A view of the Hotel Nelson Dining Room around 1920

From its inception Rockford has been a manufacturing center of greatly diversified industries. The list of made in Rockford products number over 6000 items. Its growth and traffic has necessitated sufficient hotels, of which Hotel Nelson is among the finest. The city is well equipped to handle its many visitors. South Main Street looking north from Nelson Hotel. On the right is the Hotel Nelson with The Brown Building and Empire Building in the distance. On the left is the Mead's Furniture building.

In 1917-19 the 165 room seven story "Annex" was built adding 200 rooms. Beyond its sheer size and modern amenities, the Nelson's reputation was further enhanced by its popular restaurants and excellent service. The hallways of the hotel were six feet wide, carpeted with Templeton and heavily padded. Mail chutes were located in the hallways.

A View of the Nelson Hotel Sandwich Shop and Lunch Counter around 1930

The Nelson Hotel was a favorite place of many clubs and businesses for meetings and gala events alike. On February 22, 1921, in honor of Washington’s Birthday, the Rotary Club held one of the most elaborate parties in Rockford history. Held in the Nelson Hotel dining room, the menu music and program were in keeping with Colonial times.

After the Art Deco Faust Hotel opened in 1929, the new hotel soon surpassed the Nelson in popularity. The Nelson kept up to changing times however, switching to the popular European plan, remodeling the hotel, updating furnishings and adding its famed Jade Ballroom.

The Hotel Nelson has long been famed for its warm spirit of hospitality and for the excellence of its food and service. There are 300 outside rooms - 200 with baths. Rates are from $1.75. The popular Coffee Shop, Dyke Room and Sapphire Room are completely air conditioned. Sold to Fort Wayne based Van Orman Hotels in 1934

The Hotel Nelson Drake Room Interior 1935

Major downtown "red carpet" hotels nationwide often offered the most exciting dining and entertainment options for visitors and residents alike such as The Nelson's Kit Kat Room, shown in this 1948 postcard which offered dining and dancing in an international Bohemian motif.

Hotel Nelson is the largest hotel in downtown Rockford and is immediately adjacent to the retail and theater district as well as the large manufacturing section on the west side of Rockford. Modern in every aspect including; dining rooms and an unusually attractive cocktail lounge. In above view of the Hotel Nelson the 1917 annex is visible in the center of the postcard. The annex underwent extensive remodeling in 1944 and again in1953.  Also visible on the right side of the postcard is the Ziock Building later commonly called the Amerock Building.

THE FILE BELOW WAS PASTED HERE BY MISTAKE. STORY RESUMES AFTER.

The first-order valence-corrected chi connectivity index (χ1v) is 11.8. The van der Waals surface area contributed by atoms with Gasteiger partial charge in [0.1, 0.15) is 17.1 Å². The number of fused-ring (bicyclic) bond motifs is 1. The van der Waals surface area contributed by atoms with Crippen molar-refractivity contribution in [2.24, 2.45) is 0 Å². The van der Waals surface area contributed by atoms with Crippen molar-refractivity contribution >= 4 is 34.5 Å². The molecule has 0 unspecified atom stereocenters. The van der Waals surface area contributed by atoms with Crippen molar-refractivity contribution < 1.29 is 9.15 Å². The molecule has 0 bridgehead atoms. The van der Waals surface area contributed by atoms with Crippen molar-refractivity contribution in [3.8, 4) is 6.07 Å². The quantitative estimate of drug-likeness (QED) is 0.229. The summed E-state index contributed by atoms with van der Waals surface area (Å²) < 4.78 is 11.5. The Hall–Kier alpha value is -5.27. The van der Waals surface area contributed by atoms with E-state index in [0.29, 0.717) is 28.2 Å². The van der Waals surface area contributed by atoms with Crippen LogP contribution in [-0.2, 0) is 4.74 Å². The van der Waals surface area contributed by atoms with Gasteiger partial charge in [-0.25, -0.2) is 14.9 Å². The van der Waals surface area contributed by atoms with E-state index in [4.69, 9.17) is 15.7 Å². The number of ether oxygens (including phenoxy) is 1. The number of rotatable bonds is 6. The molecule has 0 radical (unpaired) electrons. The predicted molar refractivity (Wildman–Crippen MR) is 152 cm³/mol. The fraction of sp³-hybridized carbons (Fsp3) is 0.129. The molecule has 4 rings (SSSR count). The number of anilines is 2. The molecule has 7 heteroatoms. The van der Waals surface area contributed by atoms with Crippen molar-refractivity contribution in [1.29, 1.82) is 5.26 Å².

Click above for a view of the Hotel Nelson Dyke Room Wine List 1930's

The Van Orman Hotels included the Hotel McCurdy, Evansville, Indiana; Hotel Shawnee, Springfield, Ohio; Hotel Nelson, Rockford, Illinois; Hotel Orlando, Decatur, Illinois; Hotel Orlando, Decatur, Illinois and the Terre Haute House, Terre Haute, Indiana. Van Orman Hotels sold the Nelson in 1943 to a Chicago hotel management firm who sold it to National Chain Hotels in 1949.

Postcard view of the Nelson looking north

The Nelson Garage offered 24 hour a day garage service and you could store your car for thirty five cents per day.

An early drawing that was proposed for the Hotel Nelson by Architect D. S. Shurman. The design was not used.

Had things gone differently, the grand dame red carpet Nelson Hotel might still be anchoring the southeast corner of South Main and Chestnut Streets. Ranked among Rockford's finest hotels, the Nelson's 1958 plans called for demolition of its 1892 hotel building for the construction of state of the art 100 room additions to its 1919 Annex which was extensively remodeled recently. Ultimately the City of Rockford purchased the Nelson, razing the hotel in 1960-61 as one of downtown's inaugural urban renewal projects. First replaced with a surface parking lot, a 284 car parking deck was built in 1968 on the site. The parking deck was demolished around 2004 and returned to a surface parking lot. This Rockford Fire Department Photo shows the Nelson Hotel shortly before it was demolished, you are looking southwest toward the Nelson from Chestnut Street.  Notice the Greyhound Bus station and Caster Motors on the left.

Another picture of the Nelson in May 1960 shortly before its demise.

This Rockford Fire Department Photo shows the Hotel Nelson sign being removed before demolition begins.

End is near proclaims this Rockford Morning Star article published on February 26, 1961.